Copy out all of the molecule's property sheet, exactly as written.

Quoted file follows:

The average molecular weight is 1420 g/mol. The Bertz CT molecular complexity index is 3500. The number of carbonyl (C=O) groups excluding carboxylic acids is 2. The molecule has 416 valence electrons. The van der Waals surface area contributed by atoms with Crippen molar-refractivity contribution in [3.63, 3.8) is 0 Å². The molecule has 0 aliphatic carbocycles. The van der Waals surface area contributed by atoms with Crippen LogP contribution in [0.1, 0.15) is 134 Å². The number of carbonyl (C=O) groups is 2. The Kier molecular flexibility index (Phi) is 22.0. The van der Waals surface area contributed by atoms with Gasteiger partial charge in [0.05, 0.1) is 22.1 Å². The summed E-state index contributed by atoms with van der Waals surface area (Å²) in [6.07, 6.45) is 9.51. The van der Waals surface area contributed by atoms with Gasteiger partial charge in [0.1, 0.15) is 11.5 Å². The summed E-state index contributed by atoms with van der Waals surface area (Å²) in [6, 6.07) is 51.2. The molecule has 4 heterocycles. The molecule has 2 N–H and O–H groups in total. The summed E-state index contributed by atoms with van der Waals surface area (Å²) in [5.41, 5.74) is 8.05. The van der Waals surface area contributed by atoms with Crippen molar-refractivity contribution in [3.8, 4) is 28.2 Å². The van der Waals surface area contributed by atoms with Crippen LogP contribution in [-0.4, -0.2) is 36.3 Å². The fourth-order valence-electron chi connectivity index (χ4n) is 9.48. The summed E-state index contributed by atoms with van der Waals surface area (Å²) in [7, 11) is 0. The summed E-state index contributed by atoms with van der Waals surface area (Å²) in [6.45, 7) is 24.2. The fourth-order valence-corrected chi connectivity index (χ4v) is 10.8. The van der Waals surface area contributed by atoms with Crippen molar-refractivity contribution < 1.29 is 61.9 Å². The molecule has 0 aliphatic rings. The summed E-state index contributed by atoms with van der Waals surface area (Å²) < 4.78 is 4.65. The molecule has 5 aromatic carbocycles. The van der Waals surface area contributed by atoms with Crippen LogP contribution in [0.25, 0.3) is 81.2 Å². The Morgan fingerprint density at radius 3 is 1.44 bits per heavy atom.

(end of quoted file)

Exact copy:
The average molecular weight is 1420 g/mol. The Bertz CT molecular complexity index is 3500. The number of carbonyl (C=O) groups excluding carboxylic acids is 2. The molecule has 416 valence electrons. The van der Waals surface area contributed by atoms with Crippen molar-refractivity contribution in [3.63, 3.8) is 0 Å². The molecule has 0 aliphatic carbocycles. The van der Waals surface area contributed by atoms with Crippen LogP contribution in [0.1, 0.15) is 134 Å². The number of carbonyl (C=O) groups is 2. The Kier molecular flexibility index (Phi) is 22.0. The van der Waals surface area contributed by atoms with Gasteiger partial charge in [0.05, 0.1) is 22.1 Å². The summed E-state index contributed by atoms with van der Waals surface area (Å²) in [6.07, 6.45) is 9.51. The van der Waals surface area contributed by atoms with Gasteiger partial charge in [0.1, 0.15) is 11.5 Å². The summed E-state index contributed by atoms with van der Waals surface area (Å²) in [6, 6.07) is 51.2. The molecule has 4 heterocycles. The molecule has 2 N–H and O–H groups in total. The summed E-state index contributed by atoms with van der Waals surface area (Å²) in [5.41, 5.74) is 8.05. The van der Waals surface area contributed by atoms with Crippen molar-refractivity contribution in [3.8, 4) is 28.2 Å². The van der Waals surface area contributed by atoms with Crippen LogP contribution in [-0.4, -0.2) is 36.3 Å². The fourth-order valence-electron chi connectivity index (χ4n) is 9.48. The summed E-state index contributed by atoms with van der Waals surface area (Å²) in [7, 11) is 0. The summed E-state index contributed by atoms with van der Waals surface area (Å²) in [6.45, 7) is 24.2. The fourth-order valence-corrected chi connectivity index (χ4v) is 10.8. The van der Waals surface area contributed by atoms with Crippen molar-refractivity contribution < 1.29 is 61.9 Å². The molecule has 0 aliphatic rings. The summed E-state index contributed by atoms with van der Waals surface area (Å²) < 4.78 is 4.65. The molecule has 5 aromatic carbocycles. The van der Waals surface area contributed by atoms with Crippen LogP contribution in [0.25, 0.3) is 81.2 Å². The Morgan fingerprint density at radius 3 is 1.44 bits per heavy atom.